• Rainbow Hair :

      In addition to the good advice above, I just want to emphasize: talk to real attorneys (not the superstars, regular joes/janes) and ask what they do on an average day, and how they got where they are.

      I had NO idea what a lawyer did until I was one. I didn’t know how to ~file a motion~ (really) until I was about 5 years out of school and moved from biglaw (where I basically just cite checked and did doc review) to a tiny (two people, one of whom was me) firm. That was also my first time arguing in court (terrifying!). While that tiny-firm practice did have some fun research/writing/persuasion/advice aspects, it was stressfulAF, and all consuming, and there was a ton of completely administrative stuff that I had to deal with (printing the courtesy copies, mailing notices, blah. blah. blah.) and the money was meh and the benefits were nonexistant.

      But I like my job now (in-house at a small not-for-profit) for a lot of the reasons in your dreamy language: I like learning new things, I like giving expert advice, I like the variation, I like the drafting challenges. But I’m 10 years out of law school, and a lot of luck kicked in to get me where I am… I honestly don’t know if I would recommend it to you.

  18. I feel a little creeped out by a conversation I had last night with my best childhood friend. Yes, I have posted about her and my concerns about her here before. I want to know if others agree this is weird. I might sound unreasonably fixated, but please picture your best smart, insightful friend from childhood acting like the below.

    She met and quickly married a rich real estate developer. At the time, she had just quit her job, and she has since spent all of her savings and doesn’t appear to have any plans to work. She lives with him in a glamorous foreign location where she doesn’t speak the language or have any of her own contacts. So there’s my background worry that she won’t be able to leave him if she needs to, and maybe even that he wants it that way. She’s also TTC right now.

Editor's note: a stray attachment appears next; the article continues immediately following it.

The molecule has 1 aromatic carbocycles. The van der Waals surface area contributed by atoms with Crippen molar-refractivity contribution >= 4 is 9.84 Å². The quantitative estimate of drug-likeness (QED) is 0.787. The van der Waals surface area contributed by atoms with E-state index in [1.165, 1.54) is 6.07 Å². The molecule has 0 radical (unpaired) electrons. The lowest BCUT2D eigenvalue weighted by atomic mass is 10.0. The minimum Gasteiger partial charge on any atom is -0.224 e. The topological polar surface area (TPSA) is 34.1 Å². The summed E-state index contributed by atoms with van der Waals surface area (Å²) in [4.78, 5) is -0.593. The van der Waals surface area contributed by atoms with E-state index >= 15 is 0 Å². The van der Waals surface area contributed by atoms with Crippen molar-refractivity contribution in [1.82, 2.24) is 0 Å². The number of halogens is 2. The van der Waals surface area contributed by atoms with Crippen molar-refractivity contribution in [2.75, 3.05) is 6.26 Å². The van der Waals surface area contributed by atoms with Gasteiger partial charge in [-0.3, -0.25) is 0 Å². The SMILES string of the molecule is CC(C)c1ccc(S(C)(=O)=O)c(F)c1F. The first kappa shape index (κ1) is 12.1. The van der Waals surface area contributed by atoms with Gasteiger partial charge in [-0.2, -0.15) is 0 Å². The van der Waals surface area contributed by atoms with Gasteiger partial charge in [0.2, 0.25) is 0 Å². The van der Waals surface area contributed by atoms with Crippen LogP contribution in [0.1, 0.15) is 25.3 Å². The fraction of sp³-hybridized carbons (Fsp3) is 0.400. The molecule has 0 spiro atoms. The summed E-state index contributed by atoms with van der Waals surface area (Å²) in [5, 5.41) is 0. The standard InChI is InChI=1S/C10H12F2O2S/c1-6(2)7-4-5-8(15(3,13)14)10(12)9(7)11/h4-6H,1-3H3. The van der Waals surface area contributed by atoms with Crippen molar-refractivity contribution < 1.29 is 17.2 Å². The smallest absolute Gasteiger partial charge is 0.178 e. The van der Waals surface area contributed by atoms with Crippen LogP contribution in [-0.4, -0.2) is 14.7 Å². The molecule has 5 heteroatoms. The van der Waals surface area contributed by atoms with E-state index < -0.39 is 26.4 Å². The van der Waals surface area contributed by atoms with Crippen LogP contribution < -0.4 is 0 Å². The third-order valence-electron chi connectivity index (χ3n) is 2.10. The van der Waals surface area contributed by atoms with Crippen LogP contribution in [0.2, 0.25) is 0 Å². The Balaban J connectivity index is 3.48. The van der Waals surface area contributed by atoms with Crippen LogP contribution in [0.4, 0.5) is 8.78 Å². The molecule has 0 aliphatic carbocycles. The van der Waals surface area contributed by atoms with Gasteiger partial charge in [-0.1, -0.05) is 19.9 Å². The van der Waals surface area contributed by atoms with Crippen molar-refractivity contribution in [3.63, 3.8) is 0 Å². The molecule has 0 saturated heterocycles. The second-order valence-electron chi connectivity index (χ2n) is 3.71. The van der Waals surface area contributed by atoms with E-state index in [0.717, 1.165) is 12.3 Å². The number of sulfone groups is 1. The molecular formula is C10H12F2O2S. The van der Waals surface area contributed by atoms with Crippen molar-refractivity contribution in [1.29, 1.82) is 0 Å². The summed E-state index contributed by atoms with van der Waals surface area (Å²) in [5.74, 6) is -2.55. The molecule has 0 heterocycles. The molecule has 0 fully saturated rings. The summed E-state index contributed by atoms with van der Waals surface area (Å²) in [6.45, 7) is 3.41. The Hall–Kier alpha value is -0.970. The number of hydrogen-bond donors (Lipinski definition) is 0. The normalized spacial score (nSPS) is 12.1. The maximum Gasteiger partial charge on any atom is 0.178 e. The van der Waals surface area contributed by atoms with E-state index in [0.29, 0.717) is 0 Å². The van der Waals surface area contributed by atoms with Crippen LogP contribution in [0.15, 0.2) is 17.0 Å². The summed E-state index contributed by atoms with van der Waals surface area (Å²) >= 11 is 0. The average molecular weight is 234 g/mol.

She and I grew up in a beautiful place that has since become very trendy and expensive to live. Last night she mentioned that she and her husband are thinking of buying a place there and putting it on AirBnB, since “you make more money that way than with renters.” Firstly, I was so put off already by the obviousness of that. Is there anyone who doesn’t know that AirBnB brings in more money than tenants? So then I mentioned that that’s controversial in Hometown, since already so many families have been forced out by the cost of living, schools are closing, and neighborhoods are affected by AirBnB guests (as opposed to tenants) who aren’t accountable for their treatment of the properties at all and make it even less affordable for people who actually want to live there. I said gentrification is inevitable, to an extent, but AirBnB has added a new dimension to that in Hometown, and there’s a lot of understandable resentment among residents. She had never heard of or thought about this issue. She demonstrated no awareness of it. I felt like I was talking to a Stepford wife. This is her sole source of livelihood, and she has done zero critical thinking about it? I don’t insist she have any particular opinion, but total ignorance?